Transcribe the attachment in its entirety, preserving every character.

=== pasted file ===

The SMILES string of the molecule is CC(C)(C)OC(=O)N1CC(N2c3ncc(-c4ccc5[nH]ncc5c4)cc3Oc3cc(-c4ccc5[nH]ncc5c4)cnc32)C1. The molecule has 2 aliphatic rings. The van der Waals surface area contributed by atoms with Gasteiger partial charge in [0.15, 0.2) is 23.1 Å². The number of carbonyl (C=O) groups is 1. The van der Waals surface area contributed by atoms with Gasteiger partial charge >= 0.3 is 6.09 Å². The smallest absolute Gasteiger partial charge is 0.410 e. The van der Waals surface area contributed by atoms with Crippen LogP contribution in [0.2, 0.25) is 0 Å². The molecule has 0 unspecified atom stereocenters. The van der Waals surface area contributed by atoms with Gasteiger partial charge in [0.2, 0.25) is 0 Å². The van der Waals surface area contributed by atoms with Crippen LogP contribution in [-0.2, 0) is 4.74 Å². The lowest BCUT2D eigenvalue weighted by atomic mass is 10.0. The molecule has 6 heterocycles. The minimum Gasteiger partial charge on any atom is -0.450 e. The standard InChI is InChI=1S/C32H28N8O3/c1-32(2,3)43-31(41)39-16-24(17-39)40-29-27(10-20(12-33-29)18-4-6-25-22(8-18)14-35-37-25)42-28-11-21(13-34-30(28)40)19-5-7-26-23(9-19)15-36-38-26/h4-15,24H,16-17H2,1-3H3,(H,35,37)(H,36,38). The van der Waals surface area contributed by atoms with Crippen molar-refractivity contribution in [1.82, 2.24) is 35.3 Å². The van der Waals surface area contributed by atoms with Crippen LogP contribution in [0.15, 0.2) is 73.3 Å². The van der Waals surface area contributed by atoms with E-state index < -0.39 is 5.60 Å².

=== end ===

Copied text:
The SMILES string of the molecule is CC(C)(C)OC(=O)N1CC(N2c3ncc(-c4ccc5[nH]ncc5c4)cc3Oc3cc(-c4ccc5[nH]ncc5c4)cnc32)C1. The molecule has 2 aliphatic rings. The van der Waals surface area contributed by atoms with Gasteiger partial charge in [0.15, 0.2) is 23.1 Å². The number of carbonyl (C=O) groups is 1. The van der Waals surface area contributed by atoms with Gasteiger partial charge >= 0.3 is 6.09 Å². The smallest absolute Gasteiger partial charge is 0.410 e. The van der Waals surface area contributed by atoms with Crippen LogP contribution in [0.2, 0.25) is 0 Å². The molecule has 0 unspecified atom stereocenters. The van der Waals surface area contributed by atoms with Gasteiger partial charge in [0.2, 0.25) is 0 Å². The van der Waals surface area contributed by atoms with Crippen LogP contribution in [-0.2, 0) is 4.74 Å². The lowest BCUT2D eigenvalue weighted by atomic mass is 10.0. The molecule has 6 heterocycles. The minimum Gasteiger partial charge on any atom is -0.450 e. The standard InChI is InChI=1S/C32H28N8O3/c1-32(2,3)43-31(41)39-16-24(17-39)40-29-27(10-20(12-33-29)18-4-6-25-22(8-18)14-35-37-25)42-28-11-21(13-34-30(28)40)19-5-7-26-23(9-19)15-36-38-26/h4-15,24H,16-17H2,1-3H3,(H,35,37)(H,36,38). The van der Waals surface area contributed by atoms with Crippen molar-refractivity contribution in [1.82, 2.24) is 35.3 Å². The van der Waals surface area contributed by atoms with Crippen LogP contribution in [0.15, 0.2) is 73.3 Å². The van der Waals surface area contributed by atoms with E-state index < -0.39 is 5.60 Å².